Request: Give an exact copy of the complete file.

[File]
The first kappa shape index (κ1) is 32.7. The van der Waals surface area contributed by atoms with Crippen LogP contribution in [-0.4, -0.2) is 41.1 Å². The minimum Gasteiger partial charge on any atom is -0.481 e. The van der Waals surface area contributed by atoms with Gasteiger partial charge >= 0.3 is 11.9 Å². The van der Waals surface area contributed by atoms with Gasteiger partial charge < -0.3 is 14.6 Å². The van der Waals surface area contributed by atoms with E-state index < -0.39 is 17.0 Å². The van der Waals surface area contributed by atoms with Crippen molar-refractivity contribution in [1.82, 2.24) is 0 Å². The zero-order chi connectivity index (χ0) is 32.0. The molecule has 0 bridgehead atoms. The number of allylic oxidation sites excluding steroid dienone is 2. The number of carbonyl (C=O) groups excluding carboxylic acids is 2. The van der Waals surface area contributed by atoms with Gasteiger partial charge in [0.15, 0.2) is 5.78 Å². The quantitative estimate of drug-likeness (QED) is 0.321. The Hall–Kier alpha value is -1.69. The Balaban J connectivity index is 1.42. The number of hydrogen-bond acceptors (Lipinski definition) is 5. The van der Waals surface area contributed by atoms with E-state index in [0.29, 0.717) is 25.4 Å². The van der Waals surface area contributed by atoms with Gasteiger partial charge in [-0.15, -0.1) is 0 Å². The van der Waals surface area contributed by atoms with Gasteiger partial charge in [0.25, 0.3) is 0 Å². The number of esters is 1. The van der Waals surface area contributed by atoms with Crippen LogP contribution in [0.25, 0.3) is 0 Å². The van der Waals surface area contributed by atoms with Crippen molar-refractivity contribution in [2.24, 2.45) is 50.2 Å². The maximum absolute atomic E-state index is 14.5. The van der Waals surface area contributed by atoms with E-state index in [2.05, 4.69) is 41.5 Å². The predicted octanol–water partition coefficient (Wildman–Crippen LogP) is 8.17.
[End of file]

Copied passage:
The first kappa shape index (κ1) is 32.7. The van der Waals surface area contributed by atoms with Crippen LogP contribution in [-0.4, -0.2) is 41.1 Å². The minimum Gasteiger partial charge on any atom is -0.481 e. The van der Waals surface area contributed by atoms with Gasteiger partial charge >= 0.3 is 11.9 Å². The van der Waals surface area contributed by atoms with Gasteiger partial charge < -0.3 is 14.6 Å². The van der Waals surface area contributed by atoms with E-state index < -0.39 is 17.0 Å². The van der Waals surface area contributed by atoms with Crippen molar-refractivity contribution in [1.82, 2.24) is 0 Å². The zero-order chi connectivity index (χ0) is 32.0. The molecule has 0 bridgehead atoms. The number of allylic oxidation sites excluding steroid dienone is 2. The number of carbonyl (C=O) groups excluding carboxylic acids is 2. The van der Waals surface area contributed by atoms with Gasteiger partial charge in [0.15, 0.2) is 5.78 Å². The quantitative estimate of drug-likeness (QED) is 0.321. The Hall–Kier alpha value is -1.69. The Balaban J connectivity index is 1.42. The number of hydrogen-bond acceptors (Lipinski definition) is 5. The van der Waals surface area contributed by atoms with E-state index in [0.29, 0.717) is 25.4 Å². The van der Waals surface area contributed by atoms with Gasteiger partial charge in [-0.15, -0.1) is 0 Å². The van der Waals surface area contributed by atoms with Gasteiger partial charge in [0.25, 0.3) is 0 Å². The number of esters is 1. The van der Waals surface area contributed by atoms with Crippen LogP contribution in [0.25, 0.3) is 0 Å². The van der Waals surface area contributed by atoms with Crippen molar-refractivity contribution in [2.24, 2.45) is 50.2 Å². The maximum absolute atomic E-state index is 14.5. The van der Waals surface area contributed by atoms with E-state index in [2.05, 4.69) is 41.5 Å². The predicted octanol–water partition coefficient (Wildman–Crippen LogP) is 8.17.